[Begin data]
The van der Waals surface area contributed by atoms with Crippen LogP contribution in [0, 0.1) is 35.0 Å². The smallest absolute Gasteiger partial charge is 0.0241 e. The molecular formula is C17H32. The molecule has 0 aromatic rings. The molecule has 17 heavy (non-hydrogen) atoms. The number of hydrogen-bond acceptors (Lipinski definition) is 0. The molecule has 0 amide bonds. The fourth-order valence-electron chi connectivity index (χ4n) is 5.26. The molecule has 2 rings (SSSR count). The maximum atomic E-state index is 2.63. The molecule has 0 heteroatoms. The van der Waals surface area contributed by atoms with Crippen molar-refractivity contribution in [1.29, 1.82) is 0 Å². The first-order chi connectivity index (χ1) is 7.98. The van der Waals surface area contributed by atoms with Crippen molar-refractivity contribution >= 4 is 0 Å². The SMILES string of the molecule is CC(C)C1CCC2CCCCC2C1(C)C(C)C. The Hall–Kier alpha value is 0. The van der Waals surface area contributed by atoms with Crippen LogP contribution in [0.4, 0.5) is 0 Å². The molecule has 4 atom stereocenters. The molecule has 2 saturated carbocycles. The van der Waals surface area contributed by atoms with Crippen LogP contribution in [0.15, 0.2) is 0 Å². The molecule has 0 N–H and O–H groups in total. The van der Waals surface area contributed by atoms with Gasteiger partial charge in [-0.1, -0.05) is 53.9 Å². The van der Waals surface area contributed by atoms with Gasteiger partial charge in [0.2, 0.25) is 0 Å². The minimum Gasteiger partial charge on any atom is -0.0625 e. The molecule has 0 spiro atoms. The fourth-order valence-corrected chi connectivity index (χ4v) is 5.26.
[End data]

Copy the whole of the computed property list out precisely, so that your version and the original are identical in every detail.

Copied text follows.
The van der Waals surface area contributed by atoms with Crippen LogP contribution in [0, 0.1) is 35.0 Å². The smallest absolute Gasteiger partial charge is 0.0241 e. The molecular formula is C17H32. The molecule has 0 aromatic rings. The molecule has 17 heavy (non-hydrogen) atoms. The number of hydrogen-bond acceptors (Lipinski definition) is 0. The molecule has 0 amide bonds. The fourth-order valence-electron chi connectivity index (χ4n) is 5.26. The molecule has 2 rings (SSSR count). The maximum atomic E-state index is 2.63. The molecule has 0 heteroatoms. The van der Waals surface area contributed by atoms with Crippen molar-refractivity contribution in [1.29, 1.82) is 0 Å². The first-order chi connectivity index (χ1) is 7.98. The van der Waals surface area contributed by atoms with Crippen molar-refractivity contribution >= 4 is 0 Å². The SMILES string of the molecule is CC(C)C1CCC2CCCCC2C1(C)C(C)C. The Hall–Kier alpha value is 0. The van der Waals surface area contributed by atoms with Crippen LogP contribution in [0.4, 0.5) is 0 Å². The molecule has 4 atom stereocenters. The molecule has 2 saturated carbocycles. The van der Waals surface area contributed by atoms with Crippen LogP contribution in [0.15, 0.2) is 0 Å². The molecule has 0 N–H and O–H groups in total. The van der Waals surface area contributed by atoms with Gasteiger partial charge in [-0.1, -0.05) is 53.9 Å². The van der Waals surface area contributed by atoms with Gasteiger partial charge in [0.2, 0.25) is 0 Å². The minimum Gasteiger partial charge on any atom is -0.0625 e. The molecule has 0 spiro atoms. The fourth-order valence-corrected chi connectivity index (χ4v) is 5.26.